Kansas City Royals
2022 Record: 65-97
Last place, AL Central
Team ERA: 4.70 (27th in MLB)
Team OPS: .686 (25th in MLB)
What Went Right
The Royals found some building blocks for a revamped lineup in rookies Bobby Witt Jr., Vinnie Pasquantino and MJ Melendez. Witt, who just turned 22 in June, managed 20 homers and 30 steals while splitting time between short and third base. Pasquantino appeared in 72 games with an .832 OPS and more walks (35) than strikeouts (34). Melendez, called up to catch when Salvador Perez got hurt, managed to contribute as an outfielder when he wasn't needed behind the plate and wound up with 18 homers in 129 games. The team's young pitchers didn't fare as well, but Brady Singer was a notable exception. Despite being left out of the rotation initially, he wound up 10-5 with a 3.23 ERA and a 150/35 K/BB ratio in 153 1/3 innings. Zack Greinke barely struck out anyone and finished 4-13, but he was still a solid pitcher in his return to Kansas City at age 38, finishing with a 3.68 ERA.
What Went Wrong
Adalberto Mondesi got hurt again, and Perez, Whit Merrifield and Nicky Lopez all saw declines from 2021. The Royals ended up trading Merrifield, Andrew Benintendi and Carlos Santana, though they waited far too long to move Merrifield and didn't appear to net strong returns for any of the vets. Brad Keller, Carlos Hernandez, Daniel Lynch, Jackson Kowar and Kris Bubic all struggled mightily, leaving what seemed to be a rather promising group of young starters a year ago now just a giant question mark beyond Singer. The disappointing season for a franchise that was supposed to be on the way back up following a 74-win 2021 campaign resulted in president of baseball operations Dayton Moore, manager Mike Matheny and pitching coach Cal Eldred all losing their jobs.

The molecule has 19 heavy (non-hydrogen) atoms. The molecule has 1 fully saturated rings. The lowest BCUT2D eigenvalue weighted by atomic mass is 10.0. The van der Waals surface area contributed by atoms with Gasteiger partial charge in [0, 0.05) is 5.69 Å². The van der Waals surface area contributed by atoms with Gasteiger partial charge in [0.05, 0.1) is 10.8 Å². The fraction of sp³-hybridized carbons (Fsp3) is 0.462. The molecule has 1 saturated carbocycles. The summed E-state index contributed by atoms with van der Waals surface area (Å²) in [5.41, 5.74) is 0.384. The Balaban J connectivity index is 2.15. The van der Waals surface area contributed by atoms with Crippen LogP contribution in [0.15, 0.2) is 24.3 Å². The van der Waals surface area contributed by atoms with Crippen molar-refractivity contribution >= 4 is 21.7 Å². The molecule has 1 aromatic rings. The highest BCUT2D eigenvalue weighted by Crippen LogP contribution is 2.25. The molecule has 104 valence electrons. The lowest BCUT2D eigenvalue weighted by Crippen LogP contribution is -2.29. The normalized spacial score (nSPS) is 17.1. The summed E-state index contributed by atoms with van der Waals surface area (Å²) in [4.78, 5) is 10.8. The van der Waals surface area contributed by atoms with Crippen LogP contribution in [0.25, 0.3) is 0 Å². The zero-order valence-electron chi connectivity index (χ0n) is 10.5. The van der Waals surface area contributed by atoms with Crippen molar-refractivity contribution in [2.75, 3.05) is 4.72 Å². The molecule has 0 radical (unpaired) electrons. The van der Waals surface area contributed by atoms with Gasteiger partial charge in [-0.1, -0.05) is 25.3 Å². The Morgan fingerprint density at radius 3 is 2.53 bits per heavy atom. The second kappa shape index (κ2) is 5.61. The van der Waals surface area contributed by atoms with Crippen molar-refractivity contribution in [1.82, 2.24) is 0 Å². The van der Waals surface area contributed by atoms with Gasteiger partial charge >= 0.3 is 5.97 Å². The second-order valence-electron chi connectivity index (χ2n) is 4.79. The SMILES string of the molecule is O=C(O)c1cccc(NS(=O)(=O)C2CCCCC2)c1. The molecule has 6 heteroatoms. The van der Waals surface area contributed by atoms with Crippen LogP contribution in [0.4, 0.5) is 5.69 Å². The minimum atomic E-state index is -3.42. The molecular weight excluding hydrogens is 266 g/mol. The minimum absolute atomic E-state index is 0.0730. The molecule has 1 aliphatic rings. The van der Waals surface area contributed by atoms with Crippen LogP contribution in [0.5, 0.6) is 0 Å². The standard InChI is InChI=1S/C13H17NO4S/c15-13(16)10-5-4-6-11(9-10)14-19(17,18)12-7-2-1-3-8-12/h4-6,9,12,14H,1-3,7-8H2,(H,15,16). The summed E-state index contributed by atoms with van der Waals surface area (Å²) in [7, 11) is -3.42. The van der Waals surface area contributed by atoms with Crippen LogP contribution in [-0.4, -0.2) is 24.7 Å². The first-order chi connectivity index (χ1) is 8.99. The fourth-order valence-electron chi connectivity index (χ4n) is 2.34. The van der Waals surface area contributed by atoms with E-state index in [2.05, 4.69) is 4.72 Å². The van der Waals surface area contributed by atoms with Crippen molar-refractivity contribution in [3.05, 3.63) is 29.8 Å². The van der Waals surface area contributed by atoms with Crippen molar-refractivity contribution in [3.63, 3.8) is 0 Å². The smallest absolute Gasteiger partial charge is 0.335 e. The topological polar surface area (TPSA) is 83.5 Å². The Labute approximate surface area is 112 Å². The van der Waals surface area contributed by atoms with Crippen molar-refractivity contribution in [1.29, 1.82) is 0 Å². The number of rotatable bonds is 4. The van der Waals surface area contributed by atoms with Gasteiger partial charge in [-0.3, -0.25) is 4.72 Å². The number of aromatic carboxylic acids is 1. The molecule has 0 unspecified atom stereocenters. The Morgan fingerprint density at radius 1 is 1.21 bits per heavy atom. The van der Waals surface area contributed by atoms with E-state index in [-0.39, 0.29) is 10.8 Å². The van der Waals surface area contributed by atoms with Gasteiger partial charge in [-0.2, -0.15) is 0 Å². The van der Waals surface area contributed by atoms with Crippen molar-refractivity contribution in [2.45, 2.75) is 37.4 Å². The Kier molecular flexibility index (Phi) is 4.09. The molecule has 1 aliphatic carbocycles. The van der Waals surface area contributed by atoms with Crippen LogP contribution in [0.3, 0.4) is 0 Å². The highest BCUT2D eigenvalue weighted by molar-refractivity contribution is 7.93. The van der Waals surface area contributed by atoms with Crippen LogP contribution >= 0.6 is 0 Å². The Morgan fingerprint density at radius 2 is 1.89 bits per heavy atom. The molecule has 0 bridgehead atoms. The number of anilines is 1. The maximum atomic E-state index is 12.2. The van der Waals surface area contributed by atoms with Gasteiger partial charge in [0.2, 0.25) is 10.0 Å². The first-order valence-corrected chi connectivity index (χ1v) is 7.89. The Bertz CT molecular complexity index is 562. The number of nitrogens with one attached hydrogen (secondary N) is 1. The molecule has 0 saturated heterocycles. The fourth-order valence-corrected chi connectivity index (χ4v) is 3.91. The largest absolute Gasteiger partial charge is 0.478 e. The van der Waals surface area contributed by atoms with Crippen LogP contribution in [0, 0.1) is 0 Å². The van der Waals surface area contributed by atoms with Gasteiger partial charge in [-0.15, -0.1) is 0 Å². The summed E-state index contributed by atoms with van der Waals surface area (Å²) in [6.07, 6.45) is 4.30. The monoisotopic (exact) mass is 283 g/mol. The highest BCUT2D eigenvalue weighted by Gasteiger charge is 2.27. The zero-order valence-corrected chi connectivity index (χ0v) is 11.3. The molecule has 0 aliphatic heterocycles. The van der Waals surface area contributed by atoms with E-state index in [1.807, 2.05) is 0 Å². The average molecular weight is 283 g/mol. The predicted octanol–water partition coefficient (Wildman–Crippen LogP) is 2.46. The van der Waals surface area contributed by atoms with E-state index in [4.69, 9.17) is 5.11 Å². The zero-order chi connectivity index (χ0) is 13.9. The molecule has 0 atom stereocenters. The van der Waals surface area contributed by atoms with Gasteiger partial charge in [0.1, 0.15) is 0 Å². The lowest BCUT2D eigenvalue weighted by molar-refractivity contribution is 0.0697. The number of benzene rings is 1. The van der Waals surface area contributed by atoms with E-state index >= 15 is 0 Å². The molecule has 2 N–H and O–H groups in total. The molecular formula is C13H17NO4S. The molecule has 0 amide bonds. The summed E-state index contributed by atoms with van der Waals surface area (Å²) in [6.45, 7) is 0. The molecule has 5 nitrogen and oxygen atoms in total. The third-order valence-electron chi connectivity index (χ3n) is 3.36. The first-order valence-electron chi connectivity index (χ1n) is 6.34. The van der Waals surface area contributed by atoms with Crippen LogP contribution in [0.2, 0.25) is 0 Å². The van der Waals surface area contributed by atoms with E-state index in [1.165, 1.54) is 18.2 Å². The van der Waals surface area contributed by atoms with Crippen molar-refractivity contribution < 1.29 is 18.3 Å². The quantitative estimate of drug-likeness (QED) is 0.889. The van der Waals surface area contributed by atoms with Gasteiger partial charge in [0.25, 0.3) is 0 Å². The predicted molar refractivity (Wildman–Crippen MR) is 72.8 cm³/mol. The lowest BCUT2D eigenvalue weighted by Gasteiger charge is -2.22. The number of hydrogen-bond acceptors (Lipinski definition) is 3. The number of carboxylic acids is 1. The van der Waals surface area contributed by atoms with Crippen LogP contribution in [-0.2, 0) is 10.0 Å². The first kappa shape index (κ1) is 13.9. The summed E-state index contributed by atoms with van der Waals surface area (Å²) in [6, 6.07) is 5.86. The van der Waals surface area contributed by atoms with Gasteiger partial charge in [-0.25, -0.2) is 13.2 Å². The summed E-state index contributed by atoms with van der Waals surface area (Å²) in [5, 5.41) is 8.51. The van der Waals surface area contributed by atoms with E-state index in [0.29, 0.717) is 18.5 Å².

**Witt was easily the Royals' most valuable player in fantasy this season and will warrant first-round consideration in drafts next year. One of the game's fastest players, he could make a run at 50 steals with the new rules limiting pickoffs and increasing base sizes going into effect. He might not be quite ready to hit 30 homers yet, particularly with Kauffman Stadium holding him back in that department, but 20-25 isn't bad and having dual position eligibility adds to his case, especially with third base looking rather shallow at the moment.
**Mondesi blew out his knee in his 15th game of the season in April, costing him the rest of the year. This comes after he was limited to just 35 games in 2021. Mondesi was a dynamic player the previous three years, stealing 99 bases and hitting 29 homers in 236 games from 2018-20, and he should be in his prime as he plays at age 27 next year. Still, there's just no telling what the Royals and fantasy leaguers will get from him. He'll have too much upside to ignore if he slips into the middle rounds, but it's also true that his ceiling will be lower if, as expected, steals are easier to come by next year.